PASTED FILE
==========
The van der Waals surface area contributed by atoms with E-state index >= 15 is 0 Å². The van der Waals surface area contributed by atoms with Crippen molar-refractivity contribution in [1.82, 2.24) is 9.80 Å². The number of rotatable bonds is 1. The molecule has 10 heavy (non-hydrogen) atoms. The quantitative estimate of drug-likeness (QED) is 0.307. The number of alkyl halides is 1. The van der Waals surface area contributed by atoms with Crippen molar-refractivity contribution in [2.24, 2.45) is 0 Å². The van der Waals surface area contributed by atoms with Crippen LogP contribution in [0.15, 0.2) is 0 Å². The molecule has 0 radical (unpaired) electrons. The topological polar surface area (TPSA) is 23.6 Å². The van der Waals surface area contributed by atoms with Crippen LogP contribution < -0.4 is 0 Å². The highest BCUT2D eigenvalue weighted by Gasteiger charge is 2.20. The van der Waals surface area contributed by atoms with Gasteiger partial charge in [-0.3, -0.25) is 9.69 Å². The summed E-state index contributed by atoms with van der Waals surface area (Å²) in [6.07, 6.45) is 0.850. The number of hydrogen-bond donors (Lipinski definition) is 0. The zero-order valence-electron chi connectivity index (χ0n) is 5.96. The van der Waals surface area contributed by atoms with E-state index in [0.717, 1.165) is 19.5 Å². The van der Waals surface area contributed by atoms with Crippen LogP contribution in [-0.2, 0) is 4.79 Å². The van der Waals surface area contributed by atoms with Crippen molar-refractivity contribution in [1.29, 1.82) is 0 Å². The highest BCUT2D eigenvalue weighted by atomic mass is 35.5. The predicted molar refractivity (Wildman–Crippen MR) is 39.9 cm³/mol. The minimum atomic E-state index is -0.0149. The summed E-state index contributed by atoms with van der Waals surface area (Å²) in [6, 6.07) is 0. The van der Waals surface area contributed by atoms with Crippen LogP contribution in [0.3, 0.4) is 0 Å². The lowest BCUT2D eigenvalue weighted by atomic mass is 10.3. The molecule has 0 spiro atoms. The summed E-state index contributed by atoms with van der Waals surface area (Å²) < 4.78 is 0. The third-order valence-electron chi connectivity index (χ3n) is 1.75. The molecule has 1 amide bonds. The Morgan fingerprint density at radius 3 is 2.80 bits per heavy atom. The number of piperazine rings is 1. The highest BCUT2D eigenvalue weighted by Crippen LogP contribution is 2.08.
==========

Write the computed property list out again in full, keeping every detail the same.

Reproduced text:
The van der Waals surface area contributed by atoms with E-state index >= 15 is 0 Å². The van der Waals surface area contributed by atoms with Crippen molar-refractivity contribution in [1.82, 2.24) is 9.80 Å². The number of rotatable bonds is 1. The molecule has 10 heavy (non-hydrogen) atoms. The quantitative estimate of drug-likeness (QED) is 0.307. The number of alkyl halides is 1. The van der Waals surface area contributed by atoms with Crippen molar-refractivity contribution in [2.24, 2.45) is 0 Å². The van der Waals surface area contributed by atoms with Crippen LogP contribution in [0.15, 0.2) is 0 Å². The molecule has 0 radical (unpaired) electrons. The topological polar surface area (TPSA) is 23.6 Å². The van der Waals surface area contributed by atoms with Crippen LogP contribution < -0.4 is 0 Å². The highest BCUT2D eigenvalue weighted by Gasteiger charge is 2.20. The van der Waals surface area contributed by atoms with Gasteiger partial charge in [-0.3, -0.25) is 9.69 Å². The summed E-state index contributed by atoms with van der Waals surface area (Å²) in [6.07, 6.45) is 0.850. The number of hydrogen-bond donors (Lipinski definition) is 0. The zero-order valence-electron chi connectivity index (χ0n) is 5.96. The van der Waals surface area contributed by atoms with E-state index in [0.717, 1.165) is 19.5 Å². The van der Waals surface area contributed by atoms with Crippen LogP contribution in [-0.2, 0) is 4.79 Å². The van der Waals surface area contributed by atoms with Crippen molar-refractivity contribution in [1.29, 1.82) is 0 Å². The highest BCUT2D eigenvalue weighted by atomic mass is 35.5. The predicted molar refractivity (Wildman–Crippen MR) is 39.9 cm³/mol. The minimum atomic E-state index is -0.0149. The summed E-state index contributed by atoms with van der Waals surface area (Å²) in [6, 6.07) is 0. The van der Waals surface area contributed by atoms with Crippen LogP contribution in [0.3, 0.4) is 0 Å². The lowest BCUT2D eigenvalue weighted by atomic mass is 10.3. The molecule has 0 spiro atoms. The summed E-state index contributed by atoms with van der Waals surface area (Å²) < 4.78 is 0. The third-order valence-electron chi connectivity index (χ3n) is 1.75. The molecule has 1 amide bonds. The Morgan fingerprint density at radius 3 is 2.80 bits per heavy atom. The number of piperazine rings is 1. The highest BCUT2D eigenvalue weighted by Crippen LogP contribution is 2.08.